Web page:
Former Nixon White House counsel and star Watergate witness John Dean told a House panel on Monday that he sees similarities between President Donald Trump’s actions and those of former President Richard Nixon.
Dean cooperated with prosecutors during the Watergate investigation in the early 1970s in exchange for a reduced prison sentence for his involvement in the burglaries and subsequent cover-up by the Nixon administration.
He testified before the House Judiciary Committee on Monday, saying that special counsel Robert Mueller’s report ― which outlines 10 instances of potential obstruction of justice by the president ― is to Trump what the Watergate grand jury report was to Nixon.
“In many ways the Mueller report is to President Trump what the so-called ‘Watergate road map’... was to President Richard Nixon,” Dean said. “Mueller has provided this committee with a road map.”
Dean said the House panel has a crucial role to play in educating the public about the conclusions drawn from the special counsel’s 448-page report.
“This report has not been widely read in the United States,” he said. “It’s not even been widely read in the Congress.”
The former attorney also said he believes the Mueller report contains evidence of collusion between Trump’s 2016 presidential campaign and Russia. Mueller, in his report, said his office did not find enough evidence to establish a conspiracy between the two parties.
In his prepared testimony, Dean cited six examples of what he believes was obstruction of justice committed by Trump, and compared them with Nixon’s actions in the Watergate scandal.
Dean called on former Trump White House counsel Don McGahn to testify before the House Judiciary Committee, despite the president directing McGahn not to do so.
“Mr. McGahn represents not Donald Trump but the office of the president,” Dean told the House panel Monday. “His client is the office of the president, and I think he owes that office his testimony before the committee.”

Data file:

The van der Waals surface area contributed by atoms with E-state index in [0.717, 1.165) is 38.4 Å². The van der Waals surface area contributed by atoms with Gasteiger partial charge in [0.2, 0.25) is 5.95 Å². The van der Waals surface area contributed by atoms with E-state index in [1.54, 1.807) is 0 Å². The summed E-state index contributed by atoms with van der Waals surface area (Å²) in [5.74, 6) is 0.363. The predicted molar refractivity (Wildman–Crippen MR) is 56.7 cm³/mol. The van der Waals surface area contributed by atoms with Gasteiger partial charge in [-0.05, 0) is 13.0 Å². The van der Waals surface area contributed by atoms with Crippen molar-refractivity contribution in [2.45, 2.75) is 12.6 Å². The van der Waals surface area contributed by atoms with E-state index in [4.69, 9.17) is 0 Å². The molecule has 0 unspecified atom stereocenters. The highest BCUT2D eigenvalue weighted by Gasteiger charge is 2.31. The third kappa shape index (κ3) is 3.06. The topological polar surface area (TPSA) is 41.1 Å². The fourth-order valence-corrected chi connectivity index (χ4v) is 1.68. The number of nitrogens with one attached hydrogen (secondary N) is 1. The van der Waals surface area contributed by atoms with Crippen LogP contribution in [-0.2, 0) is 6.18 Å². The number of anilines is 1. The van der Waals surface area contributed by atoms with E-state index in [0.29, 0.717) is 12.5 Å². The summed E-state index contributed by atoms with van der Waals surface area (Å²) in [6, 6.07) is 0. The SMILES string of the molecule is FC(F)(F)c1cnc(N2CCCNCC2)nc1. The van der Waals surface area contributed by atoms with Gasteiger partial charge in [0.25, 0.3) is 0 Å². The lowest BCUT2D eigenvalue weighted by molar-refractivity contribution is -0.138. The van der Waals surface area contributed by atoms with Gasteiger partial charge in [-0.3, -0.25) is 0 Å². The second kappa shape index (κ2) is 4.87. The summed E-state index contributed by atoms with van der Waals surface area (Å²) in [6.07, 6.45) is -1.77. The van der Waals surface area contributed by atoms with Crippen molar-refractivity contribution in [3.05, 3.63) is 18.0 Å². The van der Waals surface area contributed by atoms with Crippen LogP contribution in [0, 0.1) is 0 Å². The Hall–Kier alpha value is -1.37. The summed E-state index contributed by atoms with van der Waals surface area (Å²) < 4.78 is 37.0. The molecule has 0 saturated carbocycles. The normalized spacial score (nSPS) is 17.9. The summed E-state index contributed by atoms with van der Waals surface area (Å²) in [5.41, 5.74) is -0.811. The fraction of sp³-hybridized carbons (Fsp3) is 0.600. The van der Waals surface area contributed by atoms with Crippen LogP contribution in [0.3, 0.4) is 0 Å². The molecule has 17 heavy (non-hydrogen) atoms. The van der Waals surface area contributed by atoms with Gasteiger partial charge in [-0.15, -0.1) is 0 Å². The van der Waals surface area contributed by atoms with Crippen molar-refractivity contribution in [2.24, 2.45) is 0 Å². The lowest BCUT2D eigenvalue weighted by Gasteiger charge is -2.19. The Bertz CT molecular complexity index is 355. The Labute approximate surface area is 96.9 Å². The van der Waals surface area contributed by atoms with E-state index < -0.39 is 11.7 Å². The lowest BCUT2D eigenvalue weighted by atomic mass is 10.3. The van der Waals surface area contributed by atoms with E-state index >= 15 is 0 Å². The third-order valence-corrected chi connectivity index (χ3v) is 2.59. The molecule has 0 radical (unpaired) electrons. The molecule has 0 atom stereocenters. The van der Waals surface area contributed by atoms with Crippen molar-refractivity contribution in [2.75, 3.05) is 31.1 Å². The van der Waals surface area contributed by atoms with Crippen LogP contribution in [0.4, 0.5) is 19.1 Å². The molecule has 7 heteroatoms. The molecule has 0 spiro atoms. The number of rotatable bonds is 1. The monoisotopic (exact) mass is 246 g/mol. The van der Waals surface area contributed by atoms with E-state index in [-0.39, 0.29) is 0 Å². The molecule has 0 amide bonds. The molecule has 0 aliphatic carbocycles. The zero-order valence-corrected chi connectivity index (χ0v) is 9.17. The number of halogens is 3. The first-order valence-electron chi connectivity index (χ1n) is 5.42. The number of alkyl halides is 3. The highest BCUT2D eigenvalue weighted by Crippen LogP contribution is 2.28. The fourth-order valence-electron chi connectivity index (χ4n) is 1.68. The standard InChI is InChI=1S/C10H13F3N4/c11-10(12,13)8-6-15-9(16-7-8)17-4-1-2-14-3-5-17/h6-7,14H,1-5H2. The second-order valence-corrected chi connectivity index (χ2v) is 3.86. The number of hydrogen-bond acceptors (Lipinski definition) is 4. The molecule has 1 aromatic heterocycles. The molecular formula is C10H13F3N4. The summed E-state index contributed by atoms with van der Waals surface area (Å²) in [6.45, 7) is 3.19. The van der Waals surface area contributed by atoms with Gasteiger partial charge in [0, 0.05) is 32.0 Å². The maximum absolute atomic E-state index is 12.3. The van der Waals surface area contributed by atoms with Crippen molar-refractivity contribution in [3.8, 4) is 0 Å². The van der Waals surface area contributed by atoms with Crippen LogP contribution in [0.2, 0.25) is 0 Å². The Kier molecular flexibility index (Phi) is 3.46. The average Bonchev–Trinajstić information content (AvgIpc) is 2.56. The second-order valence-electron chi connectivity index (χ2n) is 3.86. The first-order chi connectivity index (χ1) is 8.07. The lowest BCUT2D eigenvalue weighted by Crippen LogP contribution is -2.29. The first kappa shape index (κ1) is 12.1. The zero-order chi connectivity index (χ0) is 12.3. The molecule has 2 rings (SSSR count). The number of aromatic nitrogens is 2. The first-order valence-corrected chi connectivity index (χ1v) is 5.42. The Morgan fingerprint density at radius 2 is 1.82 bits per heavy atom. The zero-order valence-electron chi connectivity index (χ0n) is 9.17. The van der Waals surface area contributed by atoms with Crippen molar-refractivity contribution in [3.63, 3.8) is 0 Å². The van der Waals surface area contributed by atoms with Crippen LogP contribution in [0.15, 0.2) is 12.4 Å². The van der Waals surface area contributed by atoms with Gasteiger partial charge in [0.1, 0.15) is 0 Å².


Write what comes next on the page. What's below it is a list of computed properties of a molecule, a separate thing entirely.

Trump had bashed House Democrats earlier on Monday for inviting Dean to testify.
“Can’t believe they are bringing in John Dean, the disgraced Nixon White House Counsel who is a paid CNN contributor,” the president tweeted. “No Collusion - No Obstruction! Democrats just want a do-over which they’ll never get!”
Rep. Matt Gaetz (R-Fla.) also took aim at Dean for comparing other presidents to Nixon.
“Throughout history, you accuse presidents of acting like Richard Nixon and you make money off of it, right?” Gaetz charged. Dean, he claimed, had made a “cottage industry” out of comparing presidents to Nixon.
“Those who do act like him, I point it out,” Dean responded after some back and forth. In 2004, Dean published a book arguing that former President George W. Bush’s administration was employing the same secrecy tactics that Nixon did.
John Malcolm, a senior legal fellow at the Heritage Foundation, also testified before the House panel on Monday, as did Barbara McQuade, former U.S. attorney for the Eastern District of Michigan, and Joyce White Vance, former U.S. attorney for the Northern District of Alabama.
“If I was assessing that evidence as to a person other than a sitting president, the facts contained in [the Mueller] report would be sufficient to prove all of the elements necessary to charge multiple counts of obstruction of justice,” Vance said.
This article has been updated with the questioning by Rep. Matt Gaetz.
Lydia O’Connor contributed to this report.